Flash Fiction: Overhead Lights by Megan Cannella

Photo by Gus Ruballo on Unsplash

The fuck is this? is all Ryan could think as her overhead light was clicked off, and she felt the man in the middle seat lower his arm onto the armrest between them in a way that jabbed into her side, even as she was already making herself as small as possible. She was on a short Vegas to Reno flight. A college junior, she’d been visiting her family for the long weekend, and now, she was just trying to study for the test she was returning to. But she wouldn’t be able to highlight notes in the dark cabin of this 7somethingsomething plane. But if she turned the light back on, she’d have to deal with this guy who just announced to no one in particular and also everyone in the back half of this plane, that a girl her age shouldn’t have an aisle seat. He didn’t even seem that much older than her, so she wasn’t sure what he meant. Except she knew exactly what he meant. She exhaled, thinking, I just want to get home.

I just wanted to get home is all Cara could think as she saw the asshole sitting next to her—honestly, he was practically on her lap at this point—reach over and turn off the overhead light of the woman sitting in the aisle seat. Cara’s light was on. The cabin lights were even still on, so what difference could that light make, she thought, shaking her head and returning her focus to her book. If she met her reading goal, she wouldn’t have to bullshit her students in class tomorrow, and then, the 11 pm Taco Bell she was planning to get on her drive home from the airport could be Job Well Done! Taco Bell instead of Exhausted After Traveling All Day Late Night Sunday Taco Bell. He reached over and turned off Aisle Seat’s light again. She turned it on again. Cara paused her playlist, but kept her giant, lime green, over-the-ear, don’t-bother-me-headphones on, so she could listen to what was going on next to her. She had a feeling.

She had a feeling. Ryan recognized this feeling as the same one she gets on her walk home from her night class when someone is walking three blocks behind her. The same one got that time her English prof called on her in class. Instead of letting her answer the question, he just made that gross pull-up-your-neckline hand motion that only perverts and church ladies do—both with the same expectant, snide look on their faces. She had a feeling, and now, she had to do something about it, didn’t she?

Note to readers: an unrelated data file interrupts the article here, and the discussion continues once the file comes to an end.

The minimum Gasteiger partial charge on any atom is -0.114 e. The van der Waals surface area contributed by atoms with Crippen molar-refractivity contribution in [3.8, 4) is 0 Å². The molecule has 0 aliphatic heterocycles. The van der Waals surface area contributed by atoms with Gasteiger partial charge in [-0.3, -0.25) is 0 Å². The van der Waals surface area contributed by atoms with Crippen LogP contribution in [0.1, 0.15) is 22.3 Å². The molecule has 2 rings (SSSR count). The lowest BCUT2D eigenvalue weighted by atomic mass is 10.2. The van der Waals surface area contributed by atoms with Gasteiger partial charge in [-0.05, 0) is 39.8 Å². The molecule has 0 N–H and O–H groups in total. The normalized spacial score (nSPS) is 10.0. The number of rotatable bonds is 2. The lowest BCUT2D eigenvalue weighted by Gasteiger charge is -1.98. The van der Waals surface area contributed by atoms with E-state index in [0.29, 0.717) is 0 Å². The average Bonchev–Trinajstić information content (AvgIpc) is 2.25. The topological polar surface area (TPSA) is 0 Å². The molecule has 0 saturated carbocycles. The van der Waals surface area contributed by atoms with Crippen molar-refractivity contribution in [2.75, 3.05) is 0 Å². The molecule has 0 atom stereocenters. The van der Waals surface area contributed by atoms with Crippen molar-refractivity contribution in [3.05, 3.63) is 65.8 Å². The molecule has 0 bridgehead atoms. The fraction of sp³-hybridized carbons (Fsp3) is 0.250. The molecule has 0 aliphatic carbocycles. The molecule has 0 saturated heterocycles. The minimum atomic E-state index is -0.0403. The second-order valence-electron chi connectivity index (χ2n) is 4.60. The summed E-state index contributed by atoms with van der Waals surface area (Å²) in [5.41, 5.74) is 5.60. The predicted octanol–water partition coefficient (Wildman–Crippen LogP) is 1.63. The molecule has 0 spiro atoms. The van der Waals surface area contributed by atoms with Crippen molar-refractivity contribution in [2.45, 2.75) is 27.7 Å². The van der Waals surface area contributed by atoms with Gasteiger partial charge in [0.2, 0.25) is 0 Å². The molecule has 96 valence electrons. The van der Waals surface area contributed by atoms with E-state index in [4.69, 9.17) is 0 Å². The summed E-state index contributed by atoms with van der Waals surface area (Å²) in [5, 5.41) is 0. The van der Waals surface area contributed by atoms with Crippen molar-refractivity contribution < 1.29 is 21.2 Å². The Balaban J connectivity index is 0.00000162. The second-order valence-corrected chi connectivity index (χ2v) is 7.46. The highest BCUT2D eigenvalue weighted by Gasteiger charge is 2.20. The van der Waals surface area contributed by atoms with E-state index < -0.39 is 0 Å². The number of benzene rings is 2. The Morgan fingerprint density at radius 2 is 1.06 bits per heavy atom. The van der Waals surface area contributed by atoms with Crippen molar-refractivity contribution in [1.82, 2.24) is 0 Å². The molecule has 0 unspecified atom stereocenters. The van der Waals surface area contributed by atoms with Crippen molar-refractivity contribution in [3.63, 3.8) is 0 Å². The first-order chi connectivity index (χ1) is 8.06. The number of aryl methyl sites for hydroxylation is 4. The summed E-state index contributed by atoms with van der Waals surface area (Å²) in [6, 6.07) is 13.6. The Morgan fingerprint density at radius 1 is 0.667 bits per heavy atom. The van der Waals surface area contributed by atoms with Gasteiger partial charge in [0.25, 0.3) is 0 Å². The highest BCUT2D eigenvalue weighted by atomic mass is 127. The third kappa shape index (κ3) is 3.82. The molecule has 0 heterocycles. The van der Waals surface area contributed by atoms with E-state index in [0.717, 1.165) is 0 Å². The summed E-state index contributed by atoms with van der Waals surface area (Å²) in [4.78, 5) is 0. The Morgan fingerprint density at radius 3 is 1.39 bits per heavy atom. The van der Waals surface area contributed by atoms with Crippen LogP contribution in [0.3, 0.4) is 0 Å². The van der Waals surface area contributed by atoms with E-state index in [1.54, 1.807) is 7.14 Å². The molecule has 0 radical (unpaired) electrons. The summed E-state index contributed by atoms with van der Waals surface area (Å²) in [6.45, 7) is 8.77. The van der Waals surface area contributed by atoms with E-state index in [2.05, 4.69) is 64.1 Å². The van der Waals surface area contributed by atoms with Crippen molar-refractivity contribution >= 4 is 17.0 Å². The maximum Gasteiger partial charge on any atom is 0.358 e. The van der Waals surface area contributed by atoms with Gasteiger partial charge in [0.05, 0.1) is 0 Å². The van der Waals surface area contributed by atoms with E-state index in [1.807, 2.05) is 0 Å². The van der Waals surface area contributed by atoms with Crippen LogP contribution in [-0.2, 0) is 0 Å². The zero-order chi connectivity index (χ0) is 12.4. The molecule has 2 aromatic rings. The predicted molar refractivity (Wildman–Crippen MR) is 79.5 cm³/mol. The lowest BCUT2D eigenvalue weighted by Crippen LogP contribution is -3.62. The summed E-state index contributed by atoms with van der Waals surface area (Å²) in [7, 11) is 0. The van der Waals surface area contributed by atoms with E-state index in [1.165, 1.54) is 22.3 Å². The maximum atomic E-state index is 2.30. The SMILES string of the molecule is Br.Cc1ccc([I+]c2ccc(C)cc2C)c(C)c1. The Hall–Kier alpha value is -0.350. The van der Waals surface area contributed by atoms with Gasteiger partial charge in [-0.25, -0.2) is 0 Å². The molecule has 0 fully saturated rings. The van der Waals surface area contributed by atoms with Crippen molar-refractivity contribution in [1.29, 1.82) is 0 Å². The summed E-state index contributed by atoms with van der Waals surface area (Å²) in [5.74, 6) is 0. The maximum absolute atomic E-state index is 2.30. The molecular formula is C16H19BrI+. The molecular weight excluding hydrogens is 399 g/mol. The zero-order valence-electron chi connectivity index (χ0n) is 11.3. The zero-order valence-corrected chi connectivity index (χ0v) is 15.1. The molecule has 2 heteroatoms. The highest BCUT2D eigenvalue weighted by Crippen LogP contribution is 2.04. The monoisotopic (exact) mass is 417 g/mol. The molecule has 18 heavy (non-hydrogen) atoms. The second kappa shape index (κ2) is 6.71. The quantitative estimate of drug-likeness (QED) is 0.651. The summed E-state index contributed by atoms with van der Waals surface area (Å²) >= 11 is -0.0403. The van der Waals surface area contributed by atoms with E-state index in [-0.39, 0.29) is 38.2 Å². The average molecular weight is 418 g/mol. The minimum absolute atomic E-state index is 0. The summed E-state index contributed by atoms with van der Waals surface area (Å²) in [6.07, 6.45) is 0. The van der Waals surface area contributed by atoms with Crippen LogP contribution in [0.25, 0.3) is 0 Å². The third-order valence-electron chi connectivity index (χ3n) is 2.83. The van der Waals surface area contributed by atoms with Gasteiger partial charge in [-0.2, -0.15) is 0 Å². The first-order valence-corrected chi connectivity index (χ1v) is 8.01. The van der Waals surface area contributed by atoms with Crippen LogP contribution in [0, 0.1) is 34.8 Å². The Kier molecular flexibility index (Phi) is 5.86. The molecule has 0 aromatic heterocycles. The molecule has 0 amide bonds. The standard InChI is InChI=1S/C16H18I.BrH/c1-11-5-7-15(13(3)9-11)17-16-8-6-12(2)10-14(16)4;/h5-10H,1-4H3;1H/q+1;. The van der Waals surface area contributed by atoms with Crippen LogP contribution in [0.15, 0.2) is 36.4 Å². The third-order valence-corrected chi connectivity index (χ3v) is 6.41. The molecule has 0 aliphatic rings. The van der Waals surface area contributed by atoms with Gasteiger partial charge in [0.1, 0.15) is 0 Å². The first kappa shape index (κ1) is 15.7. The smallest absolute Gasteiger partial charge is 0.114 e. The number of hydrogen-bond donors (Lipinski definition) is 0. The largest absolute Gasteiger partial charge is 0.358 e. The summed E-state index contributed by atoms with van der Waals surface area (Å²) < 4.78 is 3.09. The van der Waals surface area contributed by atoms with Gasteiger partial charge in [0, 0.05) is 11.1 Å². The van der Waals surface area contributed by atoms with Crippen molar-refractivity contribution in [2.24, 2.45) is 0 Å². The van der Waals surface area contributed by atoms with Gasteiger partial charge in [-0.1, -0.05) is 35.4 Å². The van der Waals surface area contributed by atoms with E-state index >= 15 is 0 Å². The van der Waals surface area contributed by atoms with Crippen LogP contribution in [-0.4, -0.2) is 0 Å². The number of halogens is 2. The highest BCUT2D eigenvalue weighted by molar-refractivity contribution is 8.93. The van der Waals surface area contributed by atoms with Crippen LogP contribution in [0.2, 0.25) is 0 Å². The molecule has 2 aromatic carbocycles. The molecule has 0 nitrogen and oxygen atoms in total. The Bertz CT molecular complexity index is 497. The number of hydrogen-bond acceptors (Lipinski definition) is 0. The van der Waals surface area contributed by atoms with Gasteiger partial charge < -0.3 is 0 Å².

She had a feeling, and now, she had to do something about it, didn’t she? The same one she gets when she knows the shit she’s about to take is a period shit, and she isn’t sure she has enough energy to survive it—even if it will make her feel less pained. Cara could hear this guy tell Aisle Seat she should defer to her elders. Except, Cara wasn’t even sure this guy is older than Aisle Seat. But maybe, she considered, elders wasn’t as much the point as the drunken slur that accompanied it. It was the kind of drunken slur that comes with the entitlement to manipulate other people’s bodies. Bodies can’t do much in airplane seats, but they sure can tense up. After a lifetime of slurs, Cara’s knowledge of this particular kind of slur was primal and corporeal. She assumed the same was true for Aisle Seat. Looking past Middle Seat Guy, Cara could tell she’d been doing this at least 15 years longer than Aisle Seat. Plus, Aisle Seat is trying to study, and Cara is a teacher. That makes Cara the default adult here. So, it was her turn to talk now. Deep breath.

“Hey. Leave her alone,” Cara says, reaching across Middle Seat to turn on Aisle Seat’s overhead light. She has a long wingspan. She is old and has dealt with Him before.

“She isn’t being respectful of her elders. I should have that seat,” Middle Seat said with a threatening whine.

“I am a teacher. I am not gonna let you fuck with her while she is studying. Leave her alone. Enough.” Sometimes, tone is enough, Cara reminded herself. Tone will be enough here, she manifested.

He deflated. Keeping his hands to himself, but turning to talk to Cara for the rest of the flight—that is, the entire flight—about the indignities of his life: a dead wife, a job, friends who work at a bus company that he thinks she might know. She’s never heard of the bus company. Cara relents and says she doesn’t know these people he’s talking about, so he tells her that he’s coming back from visiting his step-daughter. His dead wife’s daughter. She lives with her grandparents. He tries to be involved as much as possible, but that’s hard. He misses her and is starting to feel like he doesn’t know her anymore. Cara isn’t sure if he’s talking about the dead wife or the step-daughter. She doesn’t ask him to clarify. She decides it doesn’t matter.

Ryan listens as this guy’s drunken rants to Window Lady. Ryan tries to make sense of the notes and study guide in front of her. She should be able to focus now. She shouldn’t have to worry. He is redirected.

He is redirected. She shouldn’t have to worry. She should be able to focus now.

Megan Cannella (she/they) is a Midwestern transplant currently living in Nevada. Her debut chapbook, Confrontational Crotch and Other Real Housewives Musings, is out now and available at https://linktr.ee/mcannella. You can find Megan on Twitter at @megancannella.

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